Turns out that places as far off as Sheboygan, Wisconsin are STILL on ground too sacred to be tainted with a house of worship, according to Tea Partiers. But I'm sure racism and religious intolerance have nothing to do with their objections, right?

I didn't necessarily say the new church would be a mosque. After all, there's a mosque like a block farther away. (Though I don't think it is a Sufi mosque.) Anyway, I said another new Church. You said that "I'd guess that any single-faith church would be unacceptable, given the cosmopolitan nature of the victims." So, presumably, if the neighborhood doesn't happen to have, say, an LDS church and the Mormons want to build one, it would be insensitive for them to do so given than not everyone who died in the WFC was Mormon.

Neighborhoods change. The religious mix of an area can change, too. I'd say the idea that faiths should be shamed into neglecting the neighborhood is far more offensive than the idea of building this or any other house of worship.

And if the local government approved the project and lower Manhattanites feel that strongly about it, they have the power to vote those responsible out.

who drives closer to the Pentagon site than that Mosque would be to the WFC every day on her way two and from work. Luckily highways don't offend the delicate sensibilities of the tea partiers.

Steve Caldwell said...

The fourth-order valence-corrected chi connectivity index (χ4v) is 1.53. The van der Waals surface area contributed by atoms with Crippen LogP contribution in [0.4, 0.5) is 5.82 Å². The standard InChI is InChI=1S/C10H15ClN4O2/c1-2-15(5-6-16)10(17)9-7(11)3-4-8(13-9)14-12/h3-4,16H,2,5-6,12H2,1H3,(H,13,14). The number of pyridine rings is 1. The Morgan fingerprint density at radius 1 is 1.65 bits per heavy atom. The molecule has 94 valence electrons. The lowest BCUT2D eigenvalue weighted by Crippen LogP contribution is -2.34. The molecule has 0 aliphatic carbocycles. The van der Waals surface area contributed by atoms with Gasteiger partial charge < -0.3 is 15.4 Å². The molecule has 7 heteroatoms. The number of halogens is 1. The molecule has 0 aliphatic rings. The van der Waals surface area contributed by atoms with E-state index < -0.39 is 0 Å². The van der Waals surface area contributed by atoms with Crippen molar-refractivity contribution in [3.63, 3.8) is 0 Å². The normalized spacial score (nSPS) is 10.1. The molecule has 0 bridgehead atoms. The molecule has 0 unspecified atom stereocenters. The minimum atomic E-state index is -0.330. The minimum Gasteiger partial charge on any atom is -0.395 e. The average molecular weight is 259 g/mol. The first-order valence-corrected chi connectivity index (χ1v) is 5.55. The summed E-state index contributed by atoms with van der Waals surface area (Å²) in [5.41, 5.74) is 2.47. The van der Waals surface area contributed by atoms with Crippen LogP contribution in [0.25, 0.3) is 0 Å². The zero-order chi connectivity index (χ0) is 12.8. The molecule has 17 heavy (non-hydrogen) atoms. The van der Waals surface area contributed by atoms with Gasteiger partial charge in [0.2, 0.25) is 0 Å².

I don't know if anyone has seen this commentary from Ron Paul:

"Ron Paul to Sunshine Patriots: Stop Your Demagogy About The NYC Mosque!"

In brief, he says that those who are speaking out against the mosque are political demagogues who don't respect personal property rights and would rather focus on trivial but divisive issues instead of the real problems we're facing today.

Joel Monka said...

You know a situation has become desparate when Ron Paul is quoted as the voice of reason.

Jaume de Marcos Andreu said...

Being from the country where the original Mosque of Cordoba is (, probably built upon the ruins of a Visigothic (Arian?) church, and now embedded within the Christian Cathedral of Cordoba), I think it would be great that a mosque is built on Ground Zero, just as it would be great that a church is built in Mecca. But failing to do so in a dictatorial country such as Arabia is not an excuse for not doing it in the supposedly democratic USA.

Chalicechick said...

I liked this cranky British guy's take.

who thinks Ron Paul is the voice of reason a fair amount of the time. Rand Paul is the crazy one.

Chalicechick said...

(((I doubt that anyone would have to travel farther to go to a mosque; population pressure and demand were about the only reasons NOT given for building it)))

FWIW, factcheck.org does quote the Park51 website as saying the new mosque will be replacing an older mosque that lost its space and that right now the current mosque is so overcrowded people are praying on the sidewalks. Source.